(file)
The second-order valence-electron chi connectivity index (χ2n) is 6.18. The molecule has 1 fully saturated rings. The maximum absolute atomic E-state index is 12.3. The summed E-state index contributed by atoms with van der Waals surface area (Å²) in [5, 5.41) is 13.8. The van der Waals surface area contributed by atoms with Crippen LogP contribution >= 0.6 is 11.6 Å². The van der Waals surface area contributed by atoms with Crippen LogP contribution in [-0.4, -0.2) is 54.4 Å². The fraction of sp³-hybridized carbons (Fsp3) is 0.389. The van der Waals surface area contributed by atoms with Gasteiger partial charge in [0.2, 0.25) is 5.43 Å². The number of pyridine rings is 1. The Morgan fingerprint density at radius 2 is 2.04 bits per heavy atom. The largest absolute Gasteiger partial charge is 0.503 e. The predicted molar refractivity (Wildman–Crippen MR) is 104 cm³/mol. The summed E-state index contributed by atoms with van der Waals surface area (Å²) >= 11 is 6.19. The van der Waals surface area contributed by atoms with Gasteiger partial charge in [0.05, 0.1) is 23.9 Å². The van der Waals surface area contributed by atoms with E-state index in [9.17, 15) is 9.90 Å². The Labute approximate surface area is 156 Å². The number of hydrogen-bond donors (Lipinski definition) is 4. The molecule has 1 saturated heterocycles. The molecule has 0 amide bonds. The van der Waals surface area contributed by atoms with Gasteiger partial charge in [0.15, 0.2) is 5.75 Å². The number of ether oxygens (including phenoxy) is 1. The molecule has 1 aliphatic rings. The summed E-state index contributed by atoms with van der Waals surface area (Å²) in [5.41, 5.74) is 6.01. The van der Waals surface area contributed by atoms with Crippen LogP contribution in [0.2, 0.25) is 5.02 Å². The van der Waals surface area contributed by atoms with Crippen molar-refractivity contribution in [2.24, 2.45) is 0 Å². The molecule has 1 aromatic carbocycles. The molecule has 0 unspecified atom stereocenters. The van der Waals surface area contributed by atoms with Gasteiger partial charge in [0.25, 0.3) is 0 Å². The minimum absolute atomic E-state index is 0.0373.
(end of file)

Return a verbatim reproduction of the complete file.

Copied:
The second-order valence-electron chi connectivity index (χ2n) is 6.18. The molecule has 1 fully saturated rings. The maximum absolute atomic E-state index is 12.3. The summed E-state index contributed by atoms with van der Waals surface area (Å²) in [5, 5.41) is 13.8. The van der Waals surface area contributed by atoms with Crippen LogP contribution >= 0.6 is 11.6 Å². The van der Waals surface area contributed by atoms with Crippen LogP contribution in [-0.4, -0.2) is 54.4 Å². The fraction of sp³-hybridized carbons (Fsp3) is 0.389. The van der Waals surface area contributed by atoms with Gasteiger partial charge in [0.2, 0.25) is 5.43 Å². The number of pyridine rings is 1. The Morgan fingerprint density at radius 2 is 2.04 bits per heavy atom. The largest absolute Gasteiger partial charge is 0.503 e. The predicted molar refractivity (Wildman–Crippen MR) is 104 cm³/mol. The summed E-state index contributed by atoms with van der Waals surface area (Å²) >= 11 is 6.19. The van der Waals surface area contributed by atoms with Gasteiger partial charge in [0.05, 0.1) is 23.9 Å². The van der Waals surface area contributed by atoms with E-state index in [9.17, 15) is 9.90 Å². The Labute approximate surface area is 156 Å². The number of hydrogen-bond donors (Lipinski definition) is 4. The molecule has 1 saturated heterocycles. The molecule has 0 amide bonds. The van der Waals surface area contributed by atoms with Gasteiger partial charge in [0.15, 0.2) is 5.75 Å². The number of ether oxygens (including phenoxy) is 1. The molecule has 1 aliphatic rings. The summed E-state index contributed by atoms with van der Waals surface area (Å²) in [5.41, 5.74) is 6.01. The van der Waals surface area contributed by atoms with Crippen LogP contribution in [0.2, 0.25) is 5.02 Å². The van der Waals surface area contributed by atoms with Crippen molar-refractivity contribution in [2.24, 2.45) is 0 Å². The molecule has 1 aromatic carbocycles. The molecule has 0 unspecified atom stereocenters. The van der Waals surface area contributed by atoms with Gasteiger partial charge in [0.25, 0.3) is 0 Å². The minimum absolute atomic E-state index is 0.0373.